share|improve this answer
1  
In case 3, void main(void) is still not valid. The standard allows hosted implementations to accept implementation-defined arguments to main, but not to accept different return types. –  R.. Mar 14 '11 at 15:31
    
@R..: thank you. I've edited my answer. –  pmg Mar 14 '11 at 16:21
1  
@R..: C++ requires main to return int; C allows implementation-defined forms to return other types. –  Keith Thompson Feb 20 '12 at 10:09
    
Well the implementation may define any number of behaviors outside the standard as long as they don't conflict with the compiling or reporting of errors in conformant C programs. For example, gcc statement expressions ({...}) seem not to conflict with any requirements of the language, but I would hesitate to call a program using them "valid C" even if it were meant for a platform where gcc is usually used. –  R.. Feb 20 '12 at 14:20
add comment

Originally in the C language there was no such type as void and therefore the function had to return int.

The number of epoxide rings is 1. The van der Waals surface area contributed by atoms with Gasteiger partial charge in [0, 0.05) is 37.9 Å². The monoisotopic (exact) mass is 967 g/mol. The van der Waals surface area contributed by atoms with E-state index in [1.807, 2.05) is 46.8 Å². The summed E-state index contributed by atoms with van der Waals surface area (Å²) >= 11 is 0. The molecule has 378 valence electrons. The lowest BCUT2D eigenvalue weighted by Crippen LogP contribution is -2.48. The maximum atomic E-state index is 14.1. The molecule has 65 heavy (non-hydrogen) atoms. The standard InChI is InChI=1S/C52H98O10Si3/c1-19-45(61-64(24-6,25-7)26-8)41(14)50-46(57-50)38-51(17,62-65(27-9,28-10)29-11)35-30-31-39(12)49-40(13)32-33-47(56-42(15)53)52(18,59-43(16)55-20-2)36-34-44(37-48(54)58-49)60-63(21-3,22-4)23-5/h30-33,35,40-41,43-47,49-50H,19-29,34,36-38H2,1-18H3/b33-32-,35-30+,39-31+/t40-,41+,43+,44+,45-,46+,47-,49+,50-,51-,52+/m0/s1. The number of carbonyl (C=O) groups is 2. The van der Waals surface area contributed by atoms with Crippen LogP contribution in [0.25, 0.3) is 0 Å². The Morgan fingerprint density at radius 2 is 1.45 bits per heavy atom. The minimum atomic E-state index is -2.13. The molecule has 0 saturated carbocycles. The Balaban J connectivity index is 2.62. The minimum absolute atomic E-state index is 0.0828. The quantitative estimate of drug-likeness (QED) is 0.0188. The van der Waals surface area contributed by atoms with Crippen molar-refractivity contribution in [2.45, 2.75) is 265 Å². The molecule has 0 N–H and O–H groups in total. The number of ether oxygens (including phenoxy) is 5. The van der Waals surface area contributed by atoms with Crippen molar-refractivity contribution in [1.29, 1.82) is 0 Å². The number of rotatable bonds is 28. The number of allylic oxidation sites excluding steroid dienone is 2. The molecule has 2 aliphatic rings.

In practice, returning int allows you to run another process from your process (using fork and exec) and if you can get the return result from that process you will know whether it worked or not.

share|improve this answer
add comment

Many compilers don't support void main(), therefore you should always use int main().

share|improve this answer
8  
-1 This is wrong. If your program is an embedded system or an operative system, it will use void main(), which is perfectly fine by the C/C++ standard. See my answer further below. –  Lundin Mar 14 '11 at 9:09
    
It's wrong not for that reason, but because what some compiler supports doesn't really have anything to do with it. –  Lightness Races in Orbit Feb 12 '13 at 11:17
add comment

Not the answer you're looking for? Browse other questions tagged or ask your own question.